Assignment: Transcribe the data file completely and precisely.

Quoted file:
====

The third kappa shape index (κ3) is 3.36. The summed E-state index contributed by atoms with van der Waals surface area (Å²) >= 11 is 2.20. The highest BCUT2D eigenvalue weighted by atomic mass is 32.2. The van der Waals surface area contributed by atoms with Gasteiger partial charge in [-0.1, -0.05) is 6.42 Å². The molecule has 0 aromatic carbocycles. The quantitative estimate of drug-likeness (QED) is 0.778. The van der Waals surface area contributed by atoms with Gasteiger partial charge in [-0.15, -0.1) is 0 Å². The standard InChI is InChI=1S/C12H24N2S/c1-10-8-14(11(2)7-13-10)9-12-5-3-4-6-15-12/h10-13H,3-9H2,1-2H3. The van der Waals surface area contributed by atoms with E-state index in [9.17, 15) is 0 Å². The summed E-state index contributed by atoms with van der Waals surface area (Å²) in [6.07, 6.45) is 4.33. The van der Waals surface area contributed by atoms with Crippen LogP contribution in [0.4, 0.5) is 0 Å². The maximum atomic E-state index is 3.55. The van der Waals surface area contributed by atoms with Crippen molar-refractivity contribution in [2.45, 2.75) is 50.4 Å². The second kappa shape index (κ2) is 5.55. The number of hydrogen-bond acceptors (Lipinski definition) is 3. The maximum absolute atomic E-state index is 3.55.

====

The third kappa shape index (κ3) is 3.36. The summed E-state index contributed by atoms with van der Waals surface area (Å²) >= 11 is 2.20. The highest BCUT2D eigenvalue weighted by atomic mass is 32.2. The van der Waals surface area contributed by atoms with Gasteiger partial charge in [-0.1, -0.05) is 6.42 Å². The molecule has 0 aromatic carbocycles. The quantitative estimate of drug-likeness (QED) is 0.778. The van der Waals surface area contributed by atoms with Gasteiger partial charge in [-0.15, -0.1) is 0 Å². The standard InChI is InChI=1S/C12H24N2S/c1-10-8-14(11(2)7-13-10)9-12-5-3-4-6-15-12/h10-13H,3-9H2,1-2H3. The van der Waals surface area contributed by atoms with E-state index in [9.17, 15) is 0 Å². The summed E-state index contributed by atoms with van der Waals surface area (Å²) in [6.07, 6.45) is 4.33. The van der Waals surface area contributed by atoms with Crippen LogP contribution in [0.4, 0.5) is 0 Å². The maximum atomic E-state index is 3.55. The van der Waals surface area contributed by atoms with Crippen molar-refractivity contribution in [2.45, 2.75) is 50.4 Å². The second kappa shape index (κ2) is 5.55. The number of hydrogen-bond acceptors (Lipinski definition) is 3. The maximum absolute atomic E-state index is 3.55.